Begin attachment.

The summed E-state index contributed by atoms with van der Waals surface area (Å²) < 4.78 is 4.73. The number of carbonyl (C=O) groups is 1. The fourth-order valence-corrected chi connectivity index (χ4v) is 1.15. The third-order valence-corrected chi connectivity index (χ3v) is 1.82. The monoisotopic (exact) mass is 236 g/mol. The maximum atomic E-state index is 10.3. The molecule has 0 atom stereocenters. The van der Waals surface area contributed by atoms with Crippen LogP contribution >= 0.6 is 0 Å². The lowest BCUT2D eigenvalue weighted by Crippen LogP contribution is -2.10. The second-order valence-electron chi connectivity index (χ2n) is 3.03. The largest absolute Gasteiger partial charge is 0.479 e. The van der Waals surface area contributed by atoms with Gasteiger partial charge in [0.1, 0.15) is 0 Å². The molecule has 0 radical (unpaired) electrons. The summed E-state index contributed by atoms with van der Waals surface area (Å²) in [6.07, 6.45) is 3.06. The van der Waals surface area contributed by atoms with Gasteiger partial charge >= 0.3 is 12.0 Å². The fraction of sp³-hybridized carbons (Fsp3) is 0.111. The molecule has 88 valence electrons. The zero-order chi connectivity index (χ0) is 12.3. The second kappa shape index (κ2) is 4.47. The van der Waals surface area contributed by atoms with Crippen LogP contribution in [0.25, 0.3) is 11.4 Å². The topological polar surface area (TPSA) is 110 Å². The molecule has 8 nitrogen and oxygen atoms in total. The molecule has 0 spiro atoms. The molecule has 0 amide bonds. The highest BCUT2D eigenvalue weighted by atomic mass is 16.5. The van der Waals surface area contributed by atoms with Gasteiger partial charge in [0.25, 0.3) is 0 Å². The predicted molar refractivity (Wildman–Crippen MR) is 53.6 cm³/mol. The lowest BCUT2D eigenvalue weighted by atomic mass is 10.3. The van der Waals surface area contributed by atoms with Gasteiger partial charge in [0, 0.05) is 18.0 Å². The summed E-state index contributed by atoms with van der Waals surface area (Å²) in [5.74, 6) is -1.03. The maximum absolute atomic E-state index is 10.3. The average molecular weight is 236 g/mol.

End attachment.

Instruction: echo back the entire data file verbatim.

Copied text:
The summed E-state index contributed by atoms with van der Waals surface area (Å²) < 4.78 is 4.73. The number of carbonyl (C=O) groups is 1. The fourth-order valence-corrected chi connectivity index (χ4v) is 1.15. The third-order valence-corrected chi connectivity index (χ3v) is 1.82. The monoisotopic (exact) mass is 236 g/mol. The maximum atomic E-state index is 10.3. The molecule has 0 atom stereocenters. The van der Waals surface area contributed by atoms with Crippen LogP contribution >= 0.6 is 0 Å². The lowest BCUT2D eigenvalue weighted by Crippen LogP contribution is -2.10. The second-order valence-electron chi connectivity index (χ2n) is 3.03. The largest absolute Gasteiger partial charge is 0.479 e. The van der Waals surface area contributed by atoms with Gasteiger partial charge in [0.1, 0.15) is 0 Å². The molecule has 0 radical (unpaired) electrons. The summed E-state index contributed by atoms with van der Waals surface area (Å²) in [6.07, 6.45) is 3.06. The van der Waals surface area contributed by atoms with Gasteiger partial charge >= 0.3 is 12.0 Å². The fraction of sp³-hybridized carbons (Fsp3) is 0.111. The molecule has 88 valence electrons. The zero-order chi connectivity index (χ0) is 12.3. The second kappa shape index (κ2) is 4.47. The van der Waals surface area contributed by atoms with Crippen LogP contribution in [0.25, 0.3) is 11.4 Å². The topological polar surface area (TPSA) is 110 Å². The molecule has 8 nitrogen and oxygen atoms in total. The molecule has 0 spiro atoms. The molecule has 0 amide bonds. The highest BCUT2D eigenvalue weighted by atomic mass is 16.5. The van der Waals surface area contributed by atoms with Gasteiger partial charge in [0.25, 0.3) is 0 Å². The predicted molar refractivity (Wildman–Crippen MR) is 53.6 cm³/mol. The lowest BCUT2D eigenvalue weighted by atomic mass is 10.3. The van der Waals surface area contributed by atoms with Gasteiger partial charge in [0, 0.05) is 18.0 Å². The summed E-state index contributed by atoms with van der Waals surface area (Å²) in [5.74, 6) is -1.03. The maximum absolute atomic E-state index is 10.3. The average molecular weight is 236 g/mol.